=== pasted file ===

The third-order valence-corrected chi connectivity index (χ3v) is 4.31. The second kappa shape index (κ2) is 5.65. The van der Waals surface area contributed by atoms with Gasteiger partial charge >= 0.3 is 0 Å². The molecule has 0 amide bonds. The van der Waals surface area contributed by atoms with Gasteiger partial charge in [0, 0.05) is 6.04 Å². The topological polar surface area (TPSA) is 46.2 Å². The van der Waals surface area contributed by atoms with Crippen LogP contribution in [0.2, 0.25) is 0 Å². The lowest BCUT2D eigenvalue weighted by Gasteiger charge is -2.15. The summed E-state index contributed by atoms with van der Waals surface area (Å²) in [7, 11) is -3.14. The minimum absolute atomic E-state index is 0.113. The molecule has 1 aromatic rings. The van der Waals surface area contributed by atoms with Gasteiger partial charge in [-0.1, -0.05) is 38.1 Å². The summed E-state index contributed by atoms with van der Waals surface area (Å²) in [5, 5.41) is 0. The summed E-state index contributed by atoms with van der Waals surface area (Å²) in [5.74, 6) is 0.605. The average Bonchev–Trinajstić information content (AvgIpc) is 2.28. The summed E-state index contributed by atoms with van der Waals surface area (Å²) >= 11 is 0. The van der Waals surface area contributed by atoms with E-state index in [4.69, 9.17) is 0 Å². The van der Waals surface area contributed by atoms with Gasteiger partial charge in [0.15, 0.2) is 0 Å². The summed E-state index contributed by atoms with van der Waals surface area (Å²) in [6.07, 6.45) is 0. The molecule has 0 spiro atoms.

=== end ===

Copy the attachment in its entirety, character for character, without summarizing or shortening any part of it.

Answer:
The third-order valence-corrected chi connectivity index (χ3v) is 4.31. The second kappa shape index (κ2) is 5.65. The van der Waals surface area contributed by atoms with Gasteiger partial charge >= 0.3 is 0 Å². The molecule has 0 amide bonds. The van der Waals surface area contributed by atoms with Gasteiger partial charge in [0, 0.05) is 6.04 Å². The topological polar surface area (TPSA) is 46.2 Å². The van der Waals surface area contributed by atoms with Crippen LogP contribution in [0.2, 0.25) is 0 Å². The lowest BCUT2D eigenvalue weighted by Gasteiger charge is -2.15. The summed E-state index contributed by atoms with van der Waals surface area (Å²) in [7, 11) is -3.14. The minimum absolute atomic E-state index is 0.113. The molecule has 1 aromatic rings. The van der Waals surface area contributed by atoms with Gasteiger partial charge in [-0.1, -0.05) is 38.1 Å². The summed E-state index contributed by atoms with van der Waals surface area (Å²) in [5, 5.41) is 0. The summed E-state index contributed by atoms with van der Waals surface area (Å²) in [5.74, 6) is 0.605. The average Bonchev–Trinajstić information content (AvgIpc) is 2.28. The summed E-state index contributed by atoms with van der Waals surface area (Å²) >= 11 is 0. The van der Waals surface area contributed by atoms with E-state index in [4.69, 9.17) is 0 Å². The van der Waals surface area contributed by atoms with Gasteiger partial charge in [0.15, 0.2) is 0 Å². The summed E-state index contributed by atoms with van der Waals surface area (Å²) in [6.07, 6.45) is 0. The molecule has 0 spiro atoms.